6. Estonian Literary Museum
Tartu is home to the Estonian Literary Museum, a national research institute administrated by the Ministry of Education and Research. The museum carries out work and research in the fields of folklore, religion, literature, art and culture, cultural history, life writing, ethnomusicology and bibliography, housing a number of archives within the very impressive building.
7. Creative Industries
Tartu Centre for Creative Industries (TCCI) was founded on May 14th, 2009 by Tartu City Council and is a pioneer for Estonian creative industries, with over 1,300 creative industries flourishing in Tartu. The centre provides information and a wide-range of training to creative entrepreneurs, and has been commended by the research bureau KEA European Affairs. It is also involved in a number of projects, one being the Urban Creative Poles project, which focuses on the collaborative work of five cities around the Baltic sea.
8. Literary Organisations
Tartu’s literary organisations work to bring the question of literature to the city, by encouraging active involvement and discourse. Since opening in 1927, the Tartu branch of Estonian Writers Union is a professional association made up of writers and literary critics, of approximately 80 members, with a broader membership of 302 members in the whole organisation.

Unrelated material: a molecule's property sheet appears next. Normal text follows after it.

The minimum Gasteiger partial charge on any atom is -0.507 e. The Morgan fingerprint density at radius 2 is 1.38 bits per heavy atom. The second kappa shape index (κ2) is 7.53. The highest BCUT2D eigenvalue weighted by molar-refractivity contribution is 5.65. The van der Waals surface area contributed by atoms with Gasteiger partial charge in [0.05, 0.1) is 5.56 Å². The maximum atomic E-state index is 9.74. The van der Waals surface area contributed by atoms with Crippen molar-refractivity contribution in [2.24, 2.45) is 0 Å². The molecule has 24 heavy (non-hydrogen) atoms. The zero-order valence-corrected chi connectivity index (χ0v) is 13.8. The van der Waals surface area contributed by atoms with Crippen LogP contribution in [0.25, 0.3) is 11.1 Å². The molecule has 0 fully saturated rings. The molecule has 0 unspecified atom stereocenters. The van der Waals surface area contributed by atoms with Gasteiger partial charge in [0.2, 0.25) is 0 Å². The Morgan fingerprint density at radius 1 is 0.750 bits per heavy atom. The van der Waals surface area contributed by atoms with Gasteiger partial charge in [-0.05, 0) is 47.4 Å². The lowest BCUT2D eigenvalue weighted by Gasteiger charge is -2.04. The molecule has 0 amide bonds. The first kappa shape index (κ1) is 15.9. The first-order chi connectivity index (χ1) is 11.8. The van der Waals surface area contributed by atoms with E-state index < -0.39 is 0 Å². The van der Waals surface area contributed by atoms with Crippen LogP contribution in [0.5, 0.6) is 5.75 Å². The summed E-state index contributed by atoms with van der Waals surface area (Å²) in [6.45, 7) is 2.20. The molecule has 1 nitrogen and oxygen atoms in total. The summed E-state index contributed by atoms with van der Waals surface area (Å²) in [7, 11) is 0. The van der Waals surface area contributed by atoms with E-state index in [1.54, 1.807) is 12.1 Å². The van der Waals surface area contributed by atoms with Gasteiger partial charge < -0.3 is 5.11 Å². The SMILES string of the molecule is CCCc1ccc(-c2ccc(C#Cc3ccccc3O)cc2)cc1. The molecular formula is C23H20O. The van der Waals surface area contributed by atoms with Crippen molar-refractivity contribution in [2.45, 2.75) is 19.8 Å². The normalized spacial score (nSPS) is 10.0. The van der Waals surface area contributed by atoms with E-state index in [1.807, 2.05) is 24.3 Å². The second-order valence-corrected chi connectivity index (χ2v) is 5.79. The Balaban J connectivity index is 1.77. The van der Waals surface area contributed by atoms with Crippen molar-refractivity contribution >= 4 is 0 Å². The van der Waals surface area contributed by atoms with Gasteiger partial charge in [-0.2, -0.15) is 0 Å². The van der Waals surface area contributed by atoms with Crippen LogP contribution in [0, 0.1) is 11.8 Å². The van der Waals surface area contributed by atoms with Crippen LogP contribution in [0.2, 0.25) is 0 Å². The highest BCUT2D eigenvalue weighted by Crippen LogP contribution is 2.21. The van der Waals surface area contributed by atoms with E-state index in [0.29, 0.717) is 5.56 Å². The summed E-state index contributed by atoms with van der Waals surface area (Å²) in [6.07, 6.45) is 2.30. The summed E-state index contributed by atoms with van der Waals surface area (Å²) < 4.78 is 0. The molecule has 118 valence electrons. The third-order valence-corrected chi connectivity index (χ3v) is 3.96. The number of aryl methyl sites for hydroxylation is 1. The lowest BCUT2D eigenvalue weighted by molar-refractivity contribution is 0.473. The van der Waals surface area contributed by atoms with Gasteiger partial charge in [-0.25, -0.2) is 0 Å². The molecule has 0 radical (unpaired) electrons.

Other literary organisations include The Estonian Literary Society, which, after running for over 100 years, serves as Estonia’s oldest literary society. The society has and continues to collect and put research into literature, as well as organising poetry readings, seminars, conferences and other literary events. As well as this, The Estonian Association of Comparative Literature was established in Tartu in 1994, with a current membership of over 40. The association founded the magazine Interlitteraria in 1996, to a platform in which Estonia could exchange both literary and philosophical ideas worldwide.
9. Literary Projects
As part of Tartu’s continual innovation in the creative sector, the city places emphasis on running projects in order to strengthen creative ideas circulating its streets. Tartu in Fiction is a project run by the Tartu Public Library as a means of presenting the city of Tartu through the lens of fiction, where Estonian writers observe and write about the everyday aspects of the city and details which some may overlook, enriching the image of the city. As well as this, The Estonian Literary Society recently initiated a project called Bus Poetry, in order to introduce literary works into the everyday urban space.
Tartu University Library is Estonia’s oldest and biggest scientific library that was established in 1802, holding 3.7 million books and attracting 2000 visitors every day. As well as its broad collection of books, the library also hosts exhibitions and conferences, being an important centre for historical and cultural research and discussion.